"In the absence of pushbuttons on the LCP, we had to carry a handheld version of the TWC transmistter out to a particular inductive loop in order to enter a request. Considering the inconvenience of having to walk out to the yard with the handheld, we decided to add real control capability to the panel." I don't doubt this is the case, but I don't understand why suppliers do things like this. Seems like it ruins the good will between the supplier and the customer.
Galen, you seem to have found a good solution to your problem. The only question I have in these instances is that of certification. Is there an issue with that when field modifications are made to the control system?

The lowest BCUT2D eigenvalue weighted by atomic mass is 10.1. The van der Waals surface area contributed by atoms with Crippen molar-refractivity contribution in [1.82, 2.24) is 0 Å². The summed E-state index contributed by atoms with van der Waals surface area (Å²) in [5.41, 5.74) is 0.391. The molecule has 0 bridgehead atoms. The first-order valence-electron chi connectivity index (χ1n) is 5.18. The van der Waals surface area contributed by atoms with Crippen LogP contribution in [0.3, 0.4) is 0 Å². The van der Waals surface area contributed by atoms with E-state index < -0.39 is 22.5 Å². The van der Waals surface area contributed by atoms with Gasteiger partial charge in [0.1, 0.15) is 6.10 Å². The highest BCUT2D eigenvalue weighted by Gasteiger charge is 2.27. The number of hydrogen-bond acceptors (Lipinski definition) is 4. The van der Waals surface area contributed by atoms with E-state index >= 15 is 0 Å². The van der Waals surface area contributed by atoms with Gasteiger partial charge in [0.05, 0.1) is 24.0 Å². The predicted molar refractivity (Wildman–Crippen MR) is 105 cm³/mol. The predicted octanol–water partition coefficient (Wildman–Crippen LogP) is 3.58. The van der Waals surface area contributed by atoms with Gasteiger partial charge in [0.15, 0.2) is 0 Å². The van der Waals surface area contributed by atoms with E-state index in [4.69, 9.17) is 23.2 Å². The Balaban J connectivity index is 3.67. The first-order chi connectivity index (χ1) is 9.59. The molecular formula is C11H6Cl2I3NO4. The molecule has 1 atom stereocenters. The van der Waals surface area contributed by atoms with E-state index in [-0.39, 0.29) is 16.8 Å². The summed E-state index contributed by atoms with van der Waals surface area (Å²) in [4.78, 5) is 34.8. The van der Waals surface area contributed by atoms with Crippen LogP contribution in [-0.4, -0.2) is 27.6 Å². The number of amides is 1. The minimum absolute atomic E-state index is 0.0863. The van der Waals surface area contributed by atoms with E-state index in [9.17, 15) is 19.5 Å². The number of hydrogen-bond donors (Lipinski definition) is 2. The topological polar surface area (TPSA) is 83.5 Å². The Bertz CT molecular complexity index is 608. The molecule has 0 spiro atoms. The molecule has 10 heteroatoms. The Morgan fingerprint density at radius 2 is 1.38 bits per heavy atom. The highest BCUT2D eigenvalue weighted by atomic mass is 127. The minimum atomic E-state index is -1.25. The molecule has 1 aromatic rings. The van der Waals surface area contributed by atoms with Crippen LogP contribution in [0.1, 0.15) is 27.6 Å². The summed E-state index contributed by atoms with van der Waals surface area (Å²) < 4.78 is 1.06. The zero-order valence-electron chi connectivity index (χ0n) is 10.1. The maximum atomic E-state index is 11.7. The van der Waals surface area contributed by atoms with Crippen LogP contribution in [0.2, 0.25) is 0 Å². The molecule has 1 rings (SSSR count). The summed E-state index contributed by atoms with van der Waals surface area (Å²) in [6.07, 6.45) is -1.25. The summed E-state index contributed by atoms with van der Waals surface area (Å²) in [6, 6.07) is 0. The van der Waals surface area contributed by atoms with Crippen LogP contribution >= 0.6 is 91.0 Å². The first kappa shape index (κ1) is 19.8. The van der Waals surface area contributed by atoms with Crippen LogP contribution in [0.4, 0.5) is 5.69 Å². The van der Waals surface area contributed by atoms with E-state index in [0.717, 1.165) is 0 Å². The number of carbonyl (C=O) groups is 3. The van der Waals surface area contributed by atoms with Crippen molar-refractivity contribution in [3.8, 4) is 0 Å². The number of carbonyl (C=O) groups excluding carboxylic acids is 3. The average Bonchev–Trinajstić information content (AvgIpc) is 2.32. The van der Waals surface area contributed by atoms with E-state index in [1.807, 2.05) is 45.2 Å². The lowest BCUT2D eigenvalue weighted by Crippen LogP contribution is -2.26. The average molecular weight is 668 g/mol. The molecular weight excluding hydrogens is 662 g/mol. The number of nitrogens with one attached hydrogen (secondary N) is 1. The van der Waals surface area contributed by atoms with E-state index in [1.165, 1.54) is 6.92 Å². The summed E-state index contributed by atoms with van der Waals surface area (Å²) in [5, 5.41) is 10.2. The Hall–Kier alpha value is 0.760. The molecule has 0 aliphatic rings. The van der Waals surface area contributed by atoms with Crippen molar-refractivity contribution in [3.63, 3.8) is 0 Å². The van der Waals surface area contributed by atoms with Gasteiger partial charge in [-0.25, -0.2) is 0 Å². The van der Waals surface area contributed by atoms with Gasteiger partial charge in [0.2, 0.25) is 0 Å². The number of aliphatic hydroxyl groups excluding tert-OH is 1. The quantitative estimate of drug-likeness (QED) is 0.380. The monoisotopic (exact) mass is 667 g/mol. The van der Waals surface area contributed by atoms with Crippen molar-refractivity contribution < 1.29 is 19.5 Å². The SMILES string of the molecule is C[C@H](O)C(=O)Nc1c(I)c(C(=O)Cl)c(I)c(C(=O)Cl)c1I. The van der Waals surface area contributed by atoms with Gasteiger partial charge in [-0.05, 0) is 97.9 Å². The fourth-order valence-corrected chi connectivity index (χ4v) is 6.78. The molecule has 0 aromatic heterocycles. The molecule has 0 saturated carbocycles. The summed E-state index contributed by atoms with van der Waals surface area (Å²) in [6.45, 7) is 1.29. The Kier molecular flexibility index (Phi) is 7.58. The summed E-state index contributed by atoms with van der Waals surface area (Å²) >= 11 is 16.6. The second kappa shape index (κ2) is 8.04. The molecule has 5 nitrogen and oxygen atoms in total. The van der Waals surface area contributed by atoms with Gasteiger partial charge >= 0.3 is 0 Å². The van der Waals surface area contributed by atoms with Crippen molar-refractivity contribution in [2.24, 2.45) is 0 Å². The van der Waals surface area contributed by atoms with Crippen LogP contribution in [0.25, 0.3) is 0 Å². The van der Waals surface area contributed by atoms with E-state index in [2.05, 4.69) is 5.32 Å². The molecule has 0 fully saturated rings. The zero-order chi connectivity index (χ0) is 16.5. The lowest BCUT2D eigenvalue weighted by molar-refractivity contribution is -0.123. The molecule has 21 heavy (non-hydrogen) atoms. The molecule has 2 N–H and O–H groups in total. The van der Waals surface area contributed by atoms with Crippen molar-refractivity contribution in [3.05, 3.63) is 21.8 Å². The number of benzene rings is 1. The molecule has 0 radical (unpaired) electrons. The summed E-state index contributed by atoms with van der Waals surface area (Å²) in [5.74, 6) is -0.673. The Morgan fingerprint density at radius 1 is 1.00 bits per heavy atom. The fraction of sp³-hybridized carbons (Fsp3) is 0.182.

Are they robots or androids? We're not exactly sure. Each talking, gesturing Geminoid looks exactly like a real individual, starting with their creator, professor Hiroshi Ishiguro of Osaka University in Japan.
For industrial control applications, or even a simple assembly line, that machine can go almost 24/7 without a break. But what happens when the task is a little more complex? That’s where the “smart” machine would come in. The smart machine is one that has some simple (or complex in some cases) processing capability to be able to adapt to changing conditions. Such machines are suited for a host of applications, including automotive, aerospace, defense, medical, computers and electronics, telecommunications, consumer goods, and so on. This discussion will examine what’s possible with smart machines, and what tradeoffs need to be made to implement such a solution.